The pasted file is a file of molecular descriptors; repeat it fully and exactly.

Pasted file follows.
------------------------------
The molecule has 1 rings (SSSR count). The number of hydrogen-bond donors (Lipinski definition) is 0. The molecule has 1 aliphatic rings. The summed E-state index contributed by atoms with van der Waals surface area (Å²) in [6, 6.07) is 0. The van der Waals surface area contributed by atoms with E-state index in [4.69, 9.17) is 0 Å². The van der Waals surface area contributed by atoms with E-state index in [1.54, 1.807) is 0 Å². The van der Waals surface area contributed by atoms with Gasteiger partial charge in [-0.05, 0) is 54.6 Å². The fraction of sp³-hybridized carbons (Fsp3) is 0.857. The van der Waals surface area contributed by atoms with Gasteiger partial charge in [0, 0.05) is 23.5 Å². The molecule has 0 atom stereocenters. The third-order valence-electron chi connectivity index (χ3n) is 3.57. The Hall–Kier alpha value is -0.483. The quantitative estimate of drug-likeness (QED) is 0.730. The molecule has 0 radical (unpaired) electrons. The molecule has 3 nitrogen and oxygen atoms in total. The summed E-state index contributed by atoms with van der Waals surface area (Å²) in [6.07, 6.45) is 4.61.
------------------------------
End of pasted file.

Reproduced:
The molecule has 1 rings (SSSR count). The number of hydrogen-bond donors (Lipinski definition) is 0. The molecule has 1 aliphatic rings. The summed E-state index contributed by atoms with van der Waals surface area (Å²) in [6, 6.07) is 0. The van der Waals surface area contributed by atoms with E-state index in [4.69, 9.17) is 0 Å². The van der Waals surface area contributed by atoms with E-state index in [1.54, 1.807) is 0 Å². The van der Waals surface area contributed by atoms with Gasteiger partial charge in [-0.05, 0) is 54.6 Å². The fraction of sp³-hybridized carbons (Fsp3) is 0.857. The van der Waals surface area contributed by atoms with Gasteiger partial charge in [0, 0.05) is 23.5 Å². The molecule has 0 atom stereocenters. The third-order valence-electron chi connectivity index (χ3n) is 3.57. The Hall–Kier alpha value is -0.483. The quantitative estimate of drug-likeness (QED) is 0.730. The molecule has 0 radical (unpaired) electrons. The molecule has 3 nitrogen and oxygen atoms in total. The summed E-state index contributed by atoms with van der Waals surface area (Å²) in [6.07, 6.45) is 4.61.